Wonder what Kumar Dharmasena thought about it all. The only man in the middle at the Melbourne Cricket Ground who has had the experience of beating Australia in a World Cup finale umpired his first final and oversaw yet another big night where Australia crushed the opponents.
New Zealand fell down like stunned flies, baffled by the occasion, bettered by the better team on the day.
“On their day” is a wonderful sporting cliché and like many clichés, it’s true. Eleven disparate individuals suddenly morph into Pakistan on their day, New Zealand can be luminous on their day, South Africa can look like Australia on their day, India can inspire on their day, but all these teams depend on their days.
Somehow, Australia, the team many love to hate and most respect, have this fascinating ability to make most big occasions seem like it was their day. Somehow no team has really found a way to this Australianism, which incidentally is a word that should have been reduced to a mocking cliché by now but which never threatens to go out of fashion.
New Zealand certainly couldn’t. #backtheblackcaps T shirts swirled around this wondrously large arena, the fans roared when they chose to bat, there was this unmistakable sense of optimism in the air, and a feeling that they could deliver a comeuppance to the “big brother” Australia.
For a while before the toss, at least one Auckland-based radio talk show was running a show based on the question, ‘why does this World Cup mean so much to you?’ Callers were happy, exuberant and emotional. Poor sods. Little did they know what soul-crushing day lay ahead of them.
McCullum with the bat looking like a gladiator itching for a fight, Mitchell Starc, the man Shane Warne had termed as ‘soft’ not too long ago with the ball. Swing and a miss, charge and a miss and then the dream lay shattered behind McCullum. Lights lit up the stumps but the blinds had come down on New Zealand.
Some die-hard fans will say Ross Taylor and Grant Elliott staged a recovery of sorts but somehow, at the arena, there wasn’t this feeling of revival. Not many fans at the stadium believed that. There was this eerie flatness to it all. The periphery around the stadium was filling up, smokers were walking around aimlessly, merchandise shops were mobbed and then just as hope surfaced again, an itsy bitsy weeny bit of hope, Australia rallied back through James Faulkner. A bowler who has looked pretty off-key in the recent matches, suddenly found his pace and swing. Here is where you insert that cliché: Australia always find someone.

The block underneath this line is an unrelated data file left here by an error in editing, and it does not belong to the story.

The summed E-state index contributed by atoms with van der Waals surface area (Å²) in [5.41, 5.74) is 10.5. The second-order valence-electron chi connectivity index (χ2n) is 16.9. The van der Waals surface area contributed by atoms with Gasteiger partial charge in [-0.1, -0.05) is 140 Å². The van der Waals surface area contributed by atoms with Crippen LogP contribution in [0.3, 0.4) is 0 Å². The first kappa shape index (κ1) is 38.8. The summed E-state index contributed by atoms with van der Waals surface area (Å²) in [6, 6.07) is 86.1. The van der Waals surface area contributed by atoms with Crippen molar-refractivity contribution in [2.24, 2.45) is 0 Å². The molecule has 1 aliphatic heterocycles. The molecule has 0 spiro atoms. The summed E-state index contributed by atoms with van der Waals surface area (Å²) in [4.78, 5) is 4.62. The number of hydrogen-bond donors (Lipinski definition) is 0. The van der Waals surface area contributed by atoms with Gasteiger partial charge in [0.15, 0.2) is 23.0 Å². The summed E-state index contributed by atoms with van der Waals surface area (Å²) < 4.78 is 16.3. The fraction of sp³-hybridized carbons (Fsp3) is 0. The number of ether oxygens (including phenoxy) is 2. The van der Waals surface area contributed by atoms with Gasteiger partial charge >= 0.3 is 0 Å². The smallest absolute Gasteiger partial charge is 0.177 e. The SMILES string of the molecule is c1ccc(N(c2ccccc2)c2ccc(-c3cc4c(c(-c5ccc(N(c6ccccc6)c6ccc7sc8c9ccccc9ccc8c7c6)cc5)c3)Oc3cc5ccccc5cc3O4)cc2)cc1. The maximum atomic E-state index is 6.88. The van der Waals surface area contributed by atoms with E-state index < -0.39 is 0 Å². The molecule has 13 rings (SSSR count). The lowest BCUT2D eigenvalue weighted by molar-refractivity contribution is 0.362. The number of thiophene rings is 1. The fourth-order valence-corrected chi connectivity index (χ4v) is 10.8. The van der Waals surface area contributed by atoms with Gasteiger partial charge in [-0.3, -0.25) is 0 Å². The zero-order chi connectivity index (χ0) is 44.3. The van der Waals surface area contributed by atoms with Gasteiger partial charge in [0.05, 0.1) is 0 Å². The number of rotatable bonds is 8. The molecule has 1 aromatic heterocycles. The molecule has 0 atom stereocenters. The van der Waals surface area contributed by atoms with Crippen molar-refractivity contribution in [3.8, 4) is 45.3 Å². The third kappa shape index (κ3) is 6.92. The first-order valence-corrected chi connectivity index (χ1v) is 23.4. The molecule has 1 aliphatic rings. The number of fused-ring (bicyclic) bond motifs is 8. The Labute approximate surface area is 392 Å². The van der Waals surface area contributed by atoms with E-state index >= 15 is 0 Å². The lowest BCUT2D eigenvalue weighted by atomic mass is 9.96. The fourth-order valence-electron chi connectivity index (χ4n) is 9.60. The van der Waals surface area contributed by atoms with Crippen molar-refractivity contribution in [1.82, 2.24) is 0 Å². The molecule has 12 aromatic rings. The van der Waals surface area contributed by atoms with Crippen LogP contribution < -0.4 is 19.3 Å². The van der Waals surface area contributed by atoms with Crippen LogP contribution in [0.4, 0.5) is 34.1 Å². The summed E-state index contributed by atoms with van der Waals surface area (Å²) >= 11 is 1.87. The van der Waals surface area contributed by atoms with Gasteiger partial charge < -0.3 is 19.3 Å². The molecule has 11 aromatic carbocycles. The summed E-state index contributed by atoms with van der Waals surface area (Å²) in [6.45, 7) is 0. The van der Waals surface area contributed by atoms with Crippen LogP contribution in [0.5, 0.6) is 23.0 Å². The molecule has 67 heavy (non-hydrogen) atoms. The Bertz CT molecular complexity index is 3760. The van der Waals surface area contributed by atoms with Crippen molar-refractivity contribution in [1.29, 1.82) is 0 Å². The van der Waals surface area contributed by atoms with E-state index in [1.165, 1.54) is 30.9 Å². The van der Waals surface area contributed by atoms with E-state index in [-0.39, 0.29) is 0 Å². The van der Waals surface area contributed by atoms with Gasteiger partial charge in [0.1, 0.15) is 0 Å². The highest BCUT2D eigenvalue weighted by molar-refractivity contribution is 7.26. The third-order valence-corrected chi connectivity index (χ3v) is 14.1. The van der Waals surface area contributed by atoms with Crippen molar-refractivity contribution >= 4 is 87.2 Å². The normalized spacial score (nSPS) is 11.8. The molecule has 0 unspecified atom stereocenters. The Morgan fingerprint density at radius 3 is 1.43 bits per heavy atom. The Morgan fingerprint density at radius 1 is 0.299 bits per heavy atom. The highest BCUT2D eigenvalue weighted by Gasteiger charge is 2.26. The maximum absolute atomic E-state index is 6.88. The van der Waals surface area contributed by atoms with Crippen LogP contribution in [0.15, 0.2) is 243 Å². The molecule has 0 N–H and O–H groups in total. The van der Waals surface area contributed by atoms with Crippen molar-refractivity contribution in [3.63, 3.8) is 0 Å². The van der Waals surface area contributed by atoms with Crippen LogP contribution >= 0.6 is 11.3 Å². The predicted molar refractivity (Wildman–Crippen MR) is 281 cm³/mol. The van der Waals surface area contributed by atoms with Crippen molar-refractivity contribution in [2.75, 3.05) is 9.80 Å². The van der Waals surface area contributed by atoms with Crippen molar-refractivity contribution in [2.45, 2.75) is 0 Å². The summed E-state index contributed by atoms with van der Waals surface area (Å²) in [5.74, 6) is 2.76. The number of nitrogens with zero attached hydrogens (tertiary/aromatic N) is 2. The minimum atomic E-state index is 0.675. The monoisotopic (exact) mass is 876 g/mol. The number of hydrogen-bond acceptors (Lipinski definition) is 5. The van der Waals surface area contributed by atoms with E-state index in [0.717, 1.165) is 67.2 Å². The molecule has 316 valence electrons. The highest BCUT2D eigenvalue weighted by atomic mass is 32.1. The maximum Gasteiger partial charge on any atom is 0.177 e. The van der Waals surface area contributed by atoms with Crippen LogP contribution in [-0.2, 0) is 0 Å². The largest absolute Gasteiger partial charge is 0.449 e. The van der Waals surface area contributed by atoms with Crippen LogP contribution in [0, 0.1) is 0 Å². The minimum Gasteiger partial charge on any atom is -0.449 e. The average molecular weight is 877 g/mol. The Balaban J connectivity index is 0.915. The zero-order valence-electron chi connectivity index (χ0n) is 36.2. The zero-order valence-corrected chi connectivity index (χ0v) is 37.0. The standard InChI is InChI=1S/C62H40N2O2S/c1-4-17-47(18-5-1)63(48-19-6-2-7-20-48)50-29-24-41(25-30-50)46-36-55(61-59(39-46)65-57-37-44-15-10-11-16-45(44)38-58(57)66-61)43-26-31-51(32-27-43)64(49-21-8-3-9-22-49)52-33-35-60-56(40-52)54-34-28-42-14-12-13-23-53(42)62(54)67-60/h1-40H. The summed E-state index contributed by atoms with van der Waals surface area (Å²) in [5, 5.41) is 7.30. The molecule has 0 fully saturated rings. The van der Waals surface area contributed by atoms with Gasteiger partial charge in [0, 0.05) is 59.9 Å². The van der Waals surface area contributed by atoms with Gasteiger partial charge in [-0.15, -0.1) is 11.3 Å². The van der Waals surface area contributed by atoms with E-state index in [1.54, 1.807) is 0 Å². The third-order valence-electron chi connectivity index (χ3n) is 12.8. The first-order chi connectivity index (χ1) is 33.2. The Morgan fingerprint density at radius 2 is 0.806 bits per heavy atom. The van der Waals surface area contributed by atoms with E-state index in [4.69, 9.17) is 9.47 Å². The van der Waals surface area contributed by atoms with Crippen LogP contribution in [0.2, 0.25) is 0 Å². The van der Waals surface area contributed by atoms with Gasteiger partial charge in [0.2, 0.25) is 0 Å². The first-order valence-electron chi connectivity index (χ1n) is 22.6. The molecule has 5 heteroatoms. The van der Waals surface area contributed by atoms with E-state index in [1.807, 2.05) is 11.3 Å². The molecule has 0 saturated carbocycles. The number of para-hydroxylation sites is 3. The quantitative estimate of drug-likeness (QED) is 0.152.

Just as Warner fell and something resembling like hope peeked through, Australia’s past killed it. On his final ODI, Michael Clarke decided to impose himself like he hasn’t done before in this tournament, driving, cutting and shoving New Zealand out of the way.
And yet, as much as this triumph might have seemed like a formality, a pre-destined event, yet another triumph for a juggernaut, but this has been a strange Australian summer.
It started with a death and a national mourning and has now ended with sporting success. Two years ago, even Australian cricket wasn’t in great health.
A disaster of a Champions Trophy in 2013, the fiasco of home-work gate, allegations of rift in the team, an unpopular skipper and then came Darren Lehmann.
Fun returned, and by the look of things on Sunday night, so has Australianism. Doesn’t it ever get boring as a nation to keep watching your team winning, though? May be not, for if it did and it didn’t mean much to them, this team won’t be keep winning like this.
One & Only
Darren Lehmann is the only man to have won the World Cup both as a player and coach. Lehmann scored the winning runs in at Lord’s in 1999. In 2003, he took the winning catch at Wanderers in Johannesburg. Twelve years later, he mentored Australia as they reclaimed the crown they had surrendered in 2011. Lehmann took over from Mickey Arthur after the Champions Trophy in England in 2013. He helped the team win back the Ashes in 2014.
Runs scored by Brendon McCullum in this match, the lowest by any captain in a WC final. No other captain has scored a duck in a WC final, with the previous lowest being Clive Lloyd’s 8 in the 1983.